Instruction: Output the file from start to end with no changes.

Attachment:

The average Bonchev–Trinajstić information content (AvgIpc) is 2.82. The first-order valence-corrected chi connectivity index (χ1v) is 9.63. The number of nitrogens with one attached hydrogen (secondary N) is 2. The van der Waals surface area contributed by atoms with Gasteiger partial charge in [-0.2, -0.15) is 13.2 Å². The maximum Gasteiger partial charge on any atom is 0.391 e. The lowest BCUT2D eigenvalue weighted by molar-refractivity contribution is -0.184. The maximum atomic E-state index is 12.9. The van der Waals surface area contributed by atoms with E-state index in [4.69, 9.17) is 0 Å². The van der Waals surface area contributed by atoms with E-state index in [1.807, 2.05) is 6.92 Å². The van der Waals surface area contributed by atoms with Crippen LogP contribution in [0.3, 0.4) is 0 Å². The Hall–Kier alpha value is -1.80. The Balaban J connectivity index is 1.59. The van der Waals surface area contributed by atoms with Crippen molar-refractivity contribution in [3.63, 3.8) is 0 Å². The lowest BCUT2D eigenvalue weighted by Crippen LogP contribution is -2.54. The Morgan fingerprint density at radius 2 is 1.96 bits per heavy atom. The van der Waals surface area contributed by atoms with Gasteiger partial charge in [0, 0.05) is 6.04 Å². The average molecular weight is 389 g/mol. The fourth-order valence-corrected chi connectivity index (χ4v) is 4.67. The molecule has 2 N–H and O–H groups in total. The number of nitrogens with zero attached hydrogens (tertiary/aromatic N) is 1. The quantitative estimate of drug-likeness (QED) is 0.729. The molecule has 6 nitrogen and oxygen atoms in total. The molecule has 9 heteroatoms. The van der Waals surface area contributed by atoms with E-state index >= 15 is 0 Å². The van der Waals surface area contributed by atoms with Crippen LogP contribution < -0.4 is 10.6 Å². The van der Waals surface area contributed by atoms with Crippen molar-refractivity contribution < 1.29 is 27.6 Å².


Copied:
The average Bonchev–Trinajstić information content (AvgIpc) is 2.82. The first-order valence-corrected chi connectivity index (χ1v) is 9.63. The number of nitrogens with one attached hydrogen (secondary N) is 2. The van der Waals surface area contributed by atoms with Gasteiger partial charge in [-0.2, -0.15) is 13.2 Å². The maximum Gasteiger partial charge on any atom is 0.391 e. The lowest BCUT2D eigenvalue weighted by molar-refractivity contribution is -0.184. The maximum atomic E-state index is 12.9. The van der Waals surface area contributed by atoms with E-state index in [4.69, 9.17) is 0 Å². The van der Waals surface area contributed by atoms with E-state index in [1.807, 2.05) is 6.92 Å². The van der Waals surface area contributed by atoms with Crippen LogP contribution in [0.3, 0.4) is 0 Å². The Hall–Kier alpha value is -1.80. The Balaban J connectivity index is 1.59. The van der Waals surface area contributed by atoms with Crippen molar-refractivity contribution in [3.63, 3.8) is 0 Å². The lowest BCUT2D eigenvalue weighted by Crippen LogP contribution is -2.54. The Morgan fingerprint density at radius 2 is 1.96 bits per heavy atom. The van der Waals surface area contributed by atoms with Gasteiger partial charge in [0, 0.05) is 6.04 Å². The average molecular weight is 389 g/mol. The fourth-order valence-corrected chi connectivity index (χ4v) is 4.67. The molecule has 2 N–H and O–H groups in total. The number of nitrogens with zero attached hydrogens (tertiary/aromatic N) is 1. The quantitative estimate of drug-likeness (QED) is 0.729. The molecule has 6 nitrogen and oxygen atoms in total. The molecule has 9 heteroatoms. The van der Waals surface area contributed by atoms with E-state index >= 15 is 0 Å². The van der Waals surface area contributed by atoms with Crippen LogP contribution < -0.4 is 10.6 Å². The van der Waals surface area contributed by atoms with Crippen molar-refractivity contribution < 1.29 is 27.6 Å².